Friday, January 25, 2008

Collecting Pollen

(not my picture.)

A few years ago in a contemporary art class, I became aware of Wolfgang Laib, a German artist who spends whole days collecting pollen, usually from dandelions. He brings the pollen into museums and puts it in piles on the floor. How unusual.

True, there is something monastic about the look of these piles and his other work that appeals to me. Maybe because I draw with chalky pastels I can appreciate the glow of a simple pile of yellow pigment, but I suspect that there is more magic here.

So I’m thinking…

(not my SEM image.)

His piles are actually more than pigment. The mechanics of each grain of pollen is incredible, having emerged from millions of years of evolution. I’m reminded that “simple” pollen, like all life, is much more complex and awesome than the Mona Lisas we usually find in the museum.

After graduation I took an internship at an arboretum in Flagstaff, AZ. I did a variety of work there, and sometimes I spent hours in the wild grasses behind the arboretum collecting their seeds in bags for the collection. I’d just pull them off between my finger and thumb, as I walked by.

There is something so down-to-earth (humble, wholesome, patient) and meditative about tasks like these, and I imagine this is much like collecting pollen. Maybe this is some of the magic he is expressing, the kind of magic that’s easy to lose and forget about these days.

(not my photo.)

While bees feed on pollen (and feed pollen to their young), Laib exhibits and sells pollen to make a living. Maybe the acknowledgement that our lives depend on simple things like plants, air, and soil, and that we tap into these basic sources just like the common bee, is part of the magic.

Luckily we can experience these kinds of magic in the garden. No, not because gardens are full pollen (though I guess it could be). Gardens are places in which we can admire and interact with other life, where we can get back down to earth, and where we can directly tap into the systems that keep us alive (maybe by eating huckleberries from the bush).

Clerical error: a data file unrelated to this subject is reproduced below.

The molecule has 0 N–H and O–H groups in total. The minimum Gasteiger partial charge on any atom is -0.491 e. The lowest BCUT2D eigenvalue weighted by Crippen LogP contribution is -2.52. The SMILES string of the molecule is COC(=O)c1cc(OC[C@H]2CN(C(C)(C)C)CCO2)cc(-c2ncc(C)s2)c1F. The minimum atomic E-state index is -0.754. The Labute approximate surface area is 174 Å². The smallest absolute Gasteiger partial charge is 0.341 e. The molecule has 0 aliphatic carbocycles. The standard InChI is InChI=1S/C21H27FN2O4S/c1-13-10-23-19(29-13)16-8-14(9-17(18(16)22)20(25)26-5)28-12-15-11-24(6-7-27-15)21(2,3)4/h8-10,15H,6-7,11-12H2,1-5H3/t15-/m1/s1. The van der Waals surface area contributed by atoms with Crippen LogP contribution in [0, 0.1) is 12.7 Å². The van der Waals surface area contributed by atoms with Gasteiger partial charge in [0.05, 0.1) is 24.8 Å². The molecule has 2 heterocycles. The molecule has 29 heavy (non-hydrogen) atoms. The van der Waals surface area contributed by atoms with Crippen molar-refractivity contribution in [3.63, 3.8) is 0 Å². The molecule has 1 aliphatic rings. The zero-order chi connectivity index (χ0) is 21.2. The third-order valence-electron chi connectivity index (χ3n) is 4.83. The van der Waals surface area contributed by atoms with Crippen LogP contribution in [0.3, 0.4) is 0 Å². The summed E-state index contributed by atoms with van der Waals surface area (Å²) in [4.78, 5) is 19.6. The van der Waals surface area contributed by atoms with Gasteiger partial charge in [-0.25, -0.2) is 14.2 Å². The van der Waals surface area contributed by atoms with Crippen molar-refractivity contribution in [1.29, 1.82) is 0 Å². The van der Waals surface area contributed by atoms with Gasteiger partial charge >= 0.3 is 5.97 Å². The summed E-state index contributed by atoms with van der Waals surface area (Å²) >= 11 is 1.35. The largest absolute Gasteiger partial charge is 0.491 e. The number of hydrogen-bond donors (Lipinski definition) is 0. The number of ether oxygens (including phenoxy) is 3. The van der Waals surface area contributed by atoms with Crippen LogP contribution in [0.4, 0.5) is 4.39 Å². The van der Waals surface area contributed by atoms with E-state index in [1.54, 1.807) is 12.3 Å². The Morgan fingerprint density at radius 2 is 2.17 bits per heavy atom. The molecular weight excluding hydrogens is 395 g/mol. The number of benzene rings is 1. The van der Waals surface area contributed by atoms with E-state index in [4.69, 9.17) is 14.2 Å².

Is Laib’s pollen collecting minimalist gardening?


chuck b. said...

Interesting to think of pollen as food. It's basically a ball of DNA wrapped in sugar. What's a bee's source of protein? Do they make it from metabolized DNA? What do their little bee bodies do with all that DNA?

Gardener of La Mancha said...

"Bees are adapted for feeding on nectar and pollen, the former primarily as an energy source, and the latter primarily for protein and other nutrients. Most pollen is used as food forlarvae."

wikipedia under "Bees."

" Entomophilous (literally insect-loving) plants produce pollen that is relatively heavy, sticky and protein-rich."

wikipedia under "Pollen."

So pollen is a bee's source of protein, but it's not from the DNA. I'm guessing that they metabolize DNA into nucleotides (and some sugar and minerals) that they use as the building blocks for their own DNA. Or do they have to completely metabolize it and build their own nucleotides?

Ah, an answer:

"Nucleotides are made from amino acids, carbon dioxide and formic acid in pathways that require large amounts of metabolic energy.[78] Consequently, most organisms have efficient systems to salvage preformed nucleotides.[78][79]

wikipedia under "metabolism."

chuck b. said...

I forget how much information is available on Wikipedia. Hardly need textbooks anymore.

Gardener of La Mancha said...

It's an amazing resource. Sometimes I worry about relying on it so much.